Chapter 10. The surgery of labour

Table of Contents
Obstetric anaesthesia
Delay in labour
Obstructed labour
Managing an obstructed labour
Vacuum extraction
Destructive operations
Which kind of Caesarean section?
Lower segment Caesarean section
Difficulties with Caesarean section
Classical Caesarean section
Extraperitoneal Caesarean section
Which is it to be? Elective section, ''trial of scar', or section early in labour?
Injuries of the birth canal
Old third-degree tears
Rupture of the uterus
Vesicovaginal fistulae (VVFs)
Rectovaginal fistulae (RVFs)

.1 The two worlds of obstetrics If labour does not proceed normally, you will have to intervene and help a mother. How best you should do this, and what methods you should use, depends greatly on where in the scale of advantage and disadvantage she is. This has been beautifully described by John Lawson:

[em]Obstetrically, there are now two worlds, with pockets of one world in the other, and every gradation between the two. In the advantaged industrial world Caesarean section is now so safe that it has done much to change the whole pattern of obstetrics there. In that world obstetric services are good, and theatres and blood banks well organised. If a mother needs a Caesarean section, it is done by a skilled obstetrician and an experienced anaesthetist. Antenatal care is available everywhere, transport is easy, and most mothers are sufficiently educated to understand why they should have a hospital delivery if they need one. Most of them only plan to have two or three children anyway, and are not frightened by the possibility that Caesarean section might reduce their chances of having any more. Just because it is so safe, it is used electively for between 5 and 10% of mothers as a means of anticipating difficulty, rather than dealing with disaster. It is done so efficiently that traumatic vaginal deliveries and perinatal deaths from birth injury have almost disappeared.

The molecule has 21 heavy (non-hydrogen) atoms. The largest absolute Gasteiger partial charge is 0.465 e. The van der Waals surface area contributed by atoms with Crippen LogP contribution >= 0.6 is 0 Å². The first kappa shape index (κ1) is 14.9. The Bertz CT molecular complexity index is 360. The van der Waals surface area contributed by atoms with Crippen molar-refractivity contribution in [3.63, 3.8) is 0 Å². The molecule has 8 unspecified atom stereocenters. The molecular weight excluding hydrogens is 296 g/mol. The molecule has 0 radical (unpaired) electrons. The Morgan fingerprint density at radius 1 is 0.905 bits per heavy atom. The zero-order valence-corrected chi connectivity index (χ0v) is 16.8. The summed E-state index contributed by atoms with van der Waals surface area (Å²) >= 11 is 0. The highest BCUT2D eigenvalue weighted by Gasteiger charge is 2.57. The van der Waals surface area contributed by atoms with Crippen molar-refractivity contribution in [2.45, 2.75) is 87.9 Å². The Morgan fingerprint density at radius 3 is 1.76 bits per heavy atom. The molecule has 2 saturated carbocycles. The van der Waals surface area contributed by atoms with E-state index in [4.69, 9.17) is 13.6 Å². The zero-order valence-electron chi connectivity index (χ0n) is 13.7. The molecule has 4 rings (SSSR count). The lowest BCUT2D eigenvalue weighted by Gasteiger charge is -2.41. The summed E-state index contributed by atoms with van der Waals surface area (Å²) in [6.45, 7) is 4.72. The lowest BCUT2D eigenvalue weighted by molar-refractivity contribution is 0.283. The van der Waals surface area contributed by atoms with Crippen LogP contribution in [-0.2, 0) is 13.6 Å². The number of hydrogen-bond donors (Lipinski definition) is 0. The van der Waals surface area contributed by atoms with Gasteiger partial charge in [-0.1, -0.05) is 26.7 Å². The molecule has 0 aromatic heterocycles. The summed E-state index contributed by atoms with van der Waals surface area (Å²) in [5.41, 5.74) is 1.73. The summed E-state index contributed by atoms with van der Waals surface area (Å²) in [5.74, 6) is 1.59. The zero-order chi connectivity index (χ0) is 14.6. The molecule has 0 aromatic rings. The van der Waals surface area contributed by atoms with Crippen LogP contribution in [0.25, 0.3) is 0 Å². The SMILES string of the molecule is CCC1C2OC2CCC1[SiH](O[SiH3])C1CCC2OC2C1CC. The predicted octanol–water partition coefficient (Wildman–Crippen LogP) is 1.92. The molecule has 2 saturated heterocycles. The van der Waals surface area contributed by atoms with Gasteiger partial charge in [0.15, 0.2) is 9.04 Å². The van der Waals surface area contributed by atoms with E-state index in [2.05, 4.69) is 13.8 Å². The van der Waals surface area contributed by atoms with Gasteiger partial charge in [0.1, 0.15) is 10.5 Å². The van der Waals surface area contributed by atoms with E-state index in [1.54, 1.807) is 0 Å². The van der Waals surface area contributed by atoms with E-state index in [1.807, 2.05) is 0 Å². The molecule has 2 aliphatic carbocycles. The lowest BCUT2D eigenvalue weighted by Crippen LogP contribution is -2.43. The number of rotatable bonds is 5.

Most mothers in the developing world are less fortunate. A really disadvantaged one must have six or seven children, so that three or four will survive. If she has an obstructed labour in a distant village, she may arrive in your hospital after a long journey, dehydrated, ketotic, shocked, anaemic, or infected, or all of these things. If you have to do a Caesarean section, you may have to do it through infected tissues, so that it may be followed by peritonitis, which antibiotics may fail to control.